I don't want to take a hard fast position either way but this is definately a case where each side seems to have a point.
Danny Doyle
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<BR>In a time of universal deceit, telling the truth is a revolutionary act....George Orwell
silverking
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Danny, I have an opinion like most.........but don't have any answers.

In my neck of the woods we've had this:
http://en.wikipedia.org/wiki/Clifford_Olson

and more recently, this:
http://en.wikipedia.org/wiki/Robert_Pickton

If you were to ask me, I (like most folks here on the Coast) would say quite clearly that both men deserve to be executed.........I'd pull the handle for either of them.

Of course.........I've just rebutted my entire post above.

No easy answers to be found within this topic.
Woland
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Life in prison will not stop a murderer from killing . . . in prison. And "life in prison" rarely means just that anymore. Now that the Europeans have ended capital punishment, there is a group started up in France agitating to end life imprisonment as too cruel . . . Honestly there are people who think that the criminals are the victims and that their victims somehow deserved to be victimized . . . It seems to me that failing to execute deliberate, first-degree murderers shows disrespect of the lives of their victims . . . Capital punishment is not really punishment, and it is certainly not revenge . . . When the community accepts responsibility to remove from this world a first-degree murderer, the traditional cycle of revenge is short-circuited . . .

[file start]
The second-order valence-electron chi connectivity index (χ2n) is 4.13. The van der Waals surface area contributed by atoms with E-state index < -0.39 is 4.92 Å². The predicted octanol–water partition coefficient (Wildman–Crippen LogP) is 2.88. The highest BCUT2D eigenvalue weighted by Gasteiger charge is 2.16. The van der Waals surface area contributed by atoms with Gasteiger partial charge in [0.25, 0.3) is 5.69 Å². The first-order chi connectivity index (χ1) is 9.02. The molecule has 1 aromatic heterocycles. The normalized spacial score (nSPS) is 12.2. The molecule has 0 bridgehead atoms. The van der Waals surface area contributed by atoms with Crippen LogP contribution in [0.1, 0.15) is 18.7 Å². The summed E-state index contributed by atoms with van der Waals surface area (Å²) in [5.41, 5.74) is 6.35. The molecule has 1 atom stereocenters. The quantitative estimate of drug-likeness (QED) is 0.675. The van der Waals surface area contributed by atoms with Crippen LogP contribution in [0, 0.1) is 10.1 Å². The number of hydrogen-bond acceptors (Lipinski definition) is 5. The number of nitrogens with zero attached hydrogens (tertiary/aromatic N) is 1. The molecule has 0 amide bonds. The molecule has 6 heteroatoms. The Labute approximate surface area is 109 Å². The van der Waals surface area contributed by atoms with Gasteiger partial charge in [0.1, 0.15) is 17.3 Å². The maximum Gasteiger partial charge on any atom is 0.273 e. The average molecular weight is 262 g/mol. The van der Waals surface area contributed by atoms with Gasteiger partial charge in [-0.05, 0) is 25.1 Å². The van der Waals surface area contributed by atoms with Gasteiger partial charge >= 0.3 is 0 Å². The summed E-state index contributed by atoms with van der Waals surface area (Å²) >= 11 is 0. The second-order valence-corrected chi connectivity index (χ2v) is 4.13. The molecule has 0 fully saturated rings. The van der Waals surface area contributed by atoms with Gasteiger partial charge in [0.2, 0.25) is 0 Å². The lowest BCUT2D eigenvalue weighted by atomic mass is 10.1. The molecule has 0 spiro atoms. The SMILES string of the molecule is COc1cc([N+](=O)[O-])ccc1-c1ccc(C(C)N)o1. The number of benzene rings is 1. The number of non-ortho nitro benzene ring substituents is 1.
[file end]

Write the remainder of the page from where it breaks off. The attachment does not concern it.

The apparent leniency towards crime that we see in Scandinavia seems to me to be an interesting outgrowth of their traditional law . . . if you read the Icelandic Sagas, now available in an excellent Penguin translation, you can see how a society evolved without written laws and without any government at all . . . murders were committed, and every summer a gathering of all of the people was held, called the Thing . . . at the thing, both parties to the dispute would argue their cases, and the elders and leaders of the people would make a decision . . . often decided on the basis of which side in the dispute could muster the most powerful support . . . in any event, the punishment for murder was outlawry, meaning that the "convicted" man was given a chance to get out of the country and go somewhere else . . . with the provision that if he overstayed his preparation-time, anyone could kill him, plunder his possessions, and there would be no retribution . . . Reading the Sagas gives the impression of a violent culture dominated by willful men who were trained to be irascible from an early age . . . and yet I think Iceland has evolved, after 1,000 years of Christianity perhaps, into a rather nonviolent place where major violent crime is practically unknown . . .

Woland
tommy
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Yes all criminals should be executed for any crime whatsoever especially those who do not seem to love the dear leader for they are the scum of the earth.
If there is a single truth about Magic, it is that nothing on earth so efficiently evades it.

Tommy
Woland